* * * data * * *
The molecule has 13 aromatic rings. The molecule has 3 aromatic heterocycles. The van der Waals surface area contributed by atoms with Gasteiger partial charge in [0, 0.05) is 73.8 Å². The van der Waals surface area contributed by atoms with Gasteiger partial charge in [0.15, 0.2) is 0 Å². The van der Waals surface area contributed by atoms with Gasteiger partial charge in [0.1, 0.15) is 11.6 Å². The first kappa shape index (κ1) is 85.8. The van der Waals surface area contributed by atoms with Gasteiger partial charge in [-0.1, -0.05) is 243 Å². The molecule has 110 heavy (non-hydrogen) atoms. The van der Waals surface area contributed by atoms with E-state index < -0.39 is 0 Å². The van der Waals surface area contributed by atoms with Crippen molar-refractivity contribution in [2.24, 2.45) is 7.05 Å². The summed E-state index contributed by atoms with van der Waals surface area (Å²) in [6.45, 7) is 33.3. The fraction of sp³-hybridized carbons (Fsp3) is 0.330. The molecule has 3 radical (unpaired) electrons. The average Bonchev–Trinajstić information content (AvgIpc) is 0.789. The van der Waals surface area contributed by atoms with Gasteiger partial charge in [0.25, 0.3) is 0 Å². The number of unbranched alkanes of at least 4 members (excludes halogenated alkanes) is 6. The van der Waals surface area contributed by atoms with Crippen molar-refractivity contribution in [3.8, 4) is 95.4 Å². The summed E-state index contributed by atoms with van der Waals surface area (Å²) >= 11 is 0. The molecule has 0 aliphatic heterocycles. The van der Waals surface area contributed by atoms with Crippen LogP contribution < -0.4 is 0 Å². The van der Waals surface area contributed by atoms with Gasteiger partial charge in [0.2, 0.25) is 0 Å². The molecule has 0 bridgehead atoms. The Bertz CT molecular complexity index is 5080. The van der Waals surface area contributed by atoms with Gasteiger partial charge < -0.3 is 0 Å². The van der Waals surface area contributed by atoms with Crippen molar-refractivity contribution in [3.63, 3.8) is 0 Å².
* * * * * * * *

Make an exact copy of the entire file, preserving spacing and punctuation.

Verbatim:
The molecule has 13 aromatic rings. The molecule has 3 aromatic heterocycles. The van der Waals surface area contributed by atoms with Gasteiger partial charge in [0, 0.05) is 73.8 Å². The van der Waals surface area contributed by atoms with Gasteiger partial charge in [0.15, 0.2) is 0 Å². The van der Waals surface area contributed by atoms with Gasteiger partial charge in [0.1, 0.15) is 11.6 Å². The first kappa shape index (κ1) is 85.8. The van der Waals surface area contributed by atoms with Gasteiger partial charge in [-0.1, -0.05) is 243 Å². The molecule has 110 heavy (non-hydrogen) atoms. The van der Waals surface area contributed by atoms with E-state index < -0.39 is 0 Å². The van der Waals surface area contributed by atoms with Crippen molar-refractivity contribution in [2.24, 2.45) is 7.05 Å². The summed E-state index contributed by atoms with van der Waals surface area (Å²) in [6.45, 7) is 33.3. The fraction of sp³-hybridized carbons (Fsp3) is 0.330. The molecule has 3 radical (unpaired) electrons. The average Bonchev–Trinajstić information content (AvgIpc) is 0.789. The van der Waals surface area contributed by atoms with Gasteiger partial charge in [0.25, 0.3) is 0 Å². The number of unbranched alkanes of at least 4 members (excludes halogenated alkanes) is 6. The van der Waals surface area contributed by atoms with Crippen molar-refractivity contribution in [3.8, 4) is 95.4 Å². The summed E-state index contributed by atoms with van der Waals surface area (Å²) >= 11 is 0. The molecule has 0 aliphatic heterocycles. The van der Waals surface area contributed by atoms with Crippen LogP contribution < -0.4 is 0 Å². The van der Waals surface area contributed by atoms with Gasteiger partial charge in [0.2, 0.25) is 0 Å². The molecule has 0 bridgehead atoms. The Bertz CT molecular complexity index is 5080. The van der Waals surface area contributed by atoms with Gasteiger partial charge < -0.3 is 0 Å². The van der Waals surface area contributed by atoms with Crippen molar-refractivity contribution in [3.63, 3.8) is 0 Å².